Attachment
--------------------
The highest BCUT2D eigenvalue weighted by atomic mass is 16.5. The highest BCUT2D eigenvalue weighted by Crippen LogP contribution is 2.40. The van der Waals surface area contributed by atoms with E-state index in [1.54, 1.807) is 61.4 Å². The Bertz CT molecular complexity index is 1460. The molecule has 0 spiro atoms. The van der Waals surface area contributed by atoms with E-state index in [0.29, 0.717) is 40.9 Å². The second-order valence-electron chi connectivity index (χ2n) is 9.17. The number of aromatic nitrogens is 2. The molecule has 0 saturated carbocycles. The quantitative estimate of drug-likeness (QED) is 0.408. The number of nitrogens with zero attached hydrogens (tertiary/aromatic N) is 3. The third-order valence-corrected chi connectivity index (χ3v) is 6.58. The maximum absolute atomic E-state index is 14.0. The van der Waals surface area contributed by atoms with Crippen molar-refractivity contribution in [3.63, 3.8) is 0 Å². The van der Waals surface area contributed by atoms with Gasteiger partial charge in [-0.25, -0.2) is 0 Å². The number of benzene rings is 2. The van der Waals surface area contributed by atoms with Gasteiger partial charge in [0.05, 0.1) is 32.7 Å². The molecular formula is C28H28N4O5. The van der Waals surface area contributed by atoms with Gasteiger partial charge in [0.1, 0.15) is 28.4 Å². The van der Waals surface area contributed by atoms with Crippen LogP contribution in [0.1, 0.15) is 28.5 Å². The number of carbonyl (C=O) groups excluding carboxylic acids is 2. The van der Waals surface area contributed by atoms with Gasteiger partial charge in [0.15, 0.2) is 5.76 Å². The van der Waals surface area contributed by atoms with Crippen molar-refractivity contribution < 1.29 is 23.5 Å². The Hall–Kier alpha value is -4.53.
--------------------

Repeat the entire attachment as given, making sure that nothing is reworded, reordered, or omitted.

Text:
The highest BCUT2D eigenvalue weighted by atomic mass is 16.5. The highest BCUT2D eigenvalue weighted by Crippen LogP contribution is 2.40. The van der Waals surface area contributed by atoms with E-state index in [1.54, 1.807) is 61.4 Å². The Bertz CT molecular complexity index is 1460. The molecule has 0 spiro atoms. The van der Waals surface area contributed by atoms with E-state index in [0.29, 0.717) is 40.9 Å². The second-order valence-electron chi connectivity index (χ2n) is 9.17. The number of aromatic nitrogens is 2. The molecule has 0 saturated carbocycles. The quantitative estimate of drug-likeness (QED) is 0.408. The number of nitrogens with zero attached hydrogens (tertiary/aromatic N) is 3. The third-order valence-corrected chi connectivity index (χ3v) is 6.58. The maximum absolute atomic E-state index is 14.0. The van der Waals surface area contributed by atoms with Crippen molar-refractivity contribution in [3.63, 3.8) is 0 Å². The van der Waals surface area contributed by atoms with Gasteiger partial charge in [-0.25, -0.2) is 0 Å². The number of benzene rings is 2. The van der Waals surface area contributed by atoms with Gasteiger partial charge in [0.05, 0.1) is 32.7 Å². The molecular formula is C28H28N4O5. The van der Waals surface area contributed by atoms with Gasteiger partial charge in [0.1, 0.15) is 28.4 Å². The van der Waals surface area contributed by atoms with Crippen LogP contribution in [0.1, 0.15) is 28.5 Å². The number of carbonyl (C=O) groups excluding carboxylic acids is 2. The van der Waals surface area contributed by atoms with Gasteiger partial charge in [0.15, 0.2) is 5.76 Å². The van der Waals surface area contributed by atoms with Crippen molar-refractivity contribution < 1.29 is 23.5 Å². The Hall–Kier alpha value is -4.53.